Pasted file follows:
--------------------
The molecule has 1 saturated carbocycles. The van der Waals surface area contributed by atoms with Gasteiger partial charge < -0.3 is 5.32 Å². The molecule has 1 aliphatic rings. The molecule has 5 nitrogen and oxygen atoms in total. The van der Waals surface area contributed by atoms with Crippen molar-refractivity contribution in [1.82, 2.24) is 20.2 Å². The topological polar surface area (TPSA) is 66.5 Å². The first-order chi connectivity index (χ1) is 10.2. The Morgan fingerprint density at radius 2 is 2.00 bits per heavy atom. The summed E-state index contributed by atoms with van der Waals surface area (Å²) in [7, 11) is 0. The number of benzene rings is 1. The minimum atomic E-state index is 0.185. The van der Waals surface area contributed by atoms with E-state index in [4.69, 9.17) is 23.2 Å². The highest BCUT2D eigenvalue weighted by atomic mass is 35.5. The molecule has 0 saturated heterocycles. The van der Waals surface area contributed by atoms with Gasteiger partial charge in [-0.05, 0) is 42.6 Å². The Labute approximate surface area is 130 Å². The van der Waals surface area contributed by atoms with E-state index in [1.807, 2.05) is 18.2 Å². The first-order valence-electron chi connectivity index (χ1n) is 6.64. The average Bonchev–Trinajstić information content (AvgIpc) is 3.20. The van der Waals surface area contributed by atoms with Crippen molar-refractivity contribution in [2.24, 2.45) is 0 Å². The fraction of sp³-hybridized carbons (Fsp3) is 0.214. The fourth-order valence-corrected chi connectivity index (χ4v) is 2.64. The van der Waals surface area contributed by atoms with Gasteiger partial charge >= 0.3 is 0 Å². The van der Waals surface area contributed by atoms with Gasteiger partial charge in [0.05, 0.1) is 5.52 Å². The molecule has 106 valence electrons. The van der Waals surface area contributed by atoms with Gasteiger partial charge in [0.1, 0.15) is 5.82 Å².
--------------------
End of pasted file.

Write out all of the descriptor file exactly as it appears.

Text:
The molecule has 1 saturated carbocycles. The van der Waals surface area contributed by atoms with Gasteiger partial charge < -0.3 is 5.32 Å². The molecule has 1 aliphatic rings. The molecule has 5 nitrogen and oxygen atoms in total. The van der Waals surface area contributed by atoms with Crippen molar-refractivity contribution in [1.82, 2.24) is 20.2 Å². The topological polar surface area (TPSA) is 66.5 Å². The first-order chi connectivity index (χ1) is 10.2. The Morgan fingerprint density at radius 2 is 2.00 bits per heavy atom. The summed E-state index contributed by atoms with van der Waals surface area (Å²) in [7, 11) is 0. The number of benzene rings is 1. The minimum atomic E-state index is 0.185. The van der Waals surface area contributed by atoms with E-state index in [4.69, 9.17) is 23.2 Å². The highest BCUT2D eigenvalue weighted by atomic mass is 35.5. The molecule has 0 saturated heterocycles. The van der Waals surface area contributed by atoms with Gasteiger partial charge in [-0.05, 0) is 42.6 Å². The Labute approximate surface area is 130 Å². The van der Waals surface area contributed by atoms with E-state index in [1.807, 2.05) is 18.2 Å². The first-order valence-electron chi connectivity index (χ1n) is 6.64. The average Bonchev–Trinajstić information content (AvgIpc) is 3.20. The van der Waals surface area contributed by atoms with Crippen molar-refractivity contribution in [2.24, 2.45) is 0 Å². The fraction of sp³-hybridized carbons (Fsp3) is 0.214. The fourth-order valence-corrected chi connectivity index (χ4v) is 2.64. The van der Waals surface area contributed by atoms with Gasteiger partial charge >= 0.3 is 0 Å². The van der Waals surface area contributed by atoms with Gasteiger partial charge in [0.05, 0.1) is 5.52 Å². The molecule has 106 valence electrons. The van der Waals surface area contributed by atoms with Gasteiger partial charge in [0.1, 0.15) is 5.82 Å².